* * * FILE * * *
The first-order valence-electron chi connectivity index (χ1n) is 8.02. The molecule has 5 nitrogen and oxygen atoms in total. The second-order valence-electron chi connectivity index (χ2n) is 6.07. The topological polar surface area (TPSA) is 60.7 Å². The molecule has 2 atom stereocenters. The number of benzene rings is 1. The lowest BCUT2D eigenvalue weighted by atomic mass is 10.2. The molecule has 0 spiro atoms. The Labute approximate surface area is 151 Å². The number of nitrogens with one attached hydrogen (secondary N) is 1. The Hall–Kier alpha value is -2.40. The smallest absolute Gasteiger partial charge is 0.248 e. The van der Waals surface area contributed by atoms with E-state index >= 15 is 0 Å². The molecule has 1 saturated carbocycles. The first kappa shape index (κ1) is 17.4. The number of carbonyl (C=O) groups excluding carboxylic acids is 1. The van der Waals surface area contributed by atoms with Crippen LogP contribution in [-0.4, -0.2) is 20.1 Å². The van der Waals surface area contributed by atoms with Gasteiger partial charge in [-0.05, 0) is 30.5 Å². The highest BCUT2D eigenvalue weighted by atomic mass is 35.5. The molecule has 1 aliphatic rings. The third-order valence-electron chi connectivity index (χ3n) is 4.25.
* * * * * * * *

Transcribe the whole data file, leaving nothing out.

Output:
The first-order valence-electron chi connectivity index (χ1n) is 8.02. The molecule has 5 nitrogen and oxygen atoms in total. The second-order valence-electron chi connectivity index (χ2n) is 6.07. The topological polar surface area (TPSA) is 60.7 Å². The molecule has 2 atom stereocenters. The number of benzene rings is 1. The lowest BCUT2D eigenvalue weighted by atomic mass is 10.2. The molecule has 0 spiro atoms. The Labute approximate surface area is 151 Å². The number of nitrogens with one attached hydrogen (secondary N) is 1. The Hall–Kier alpha value is -2.40. The smallest absolute Gasteiger partial charge is 0.248 e. The van der Waals surface area contributed by atoms with E-state index >= 15 is 0 Å². The molecule has 1 saturated carbocycles. The first kappa shape index (κ1) is 17.4. The number of carbonyl (C=O) groups excluding carboxylic acids is 1. The van der Waals surface area contributed by atoms with Crippen LogP contribution in [-0.4, -0.2) is 20.1 Å². The van der Waals surface area contributed by atoms with Gasteiger partial charge in [-0.05, 0) is 30.5 Å². The highest BCUT2D eigenvalue weighted by atomic mass is 35.5. The molecule has 1 aliphatic rings. The third-order valence-electron chi connectivity index (χ3n) is 4.25.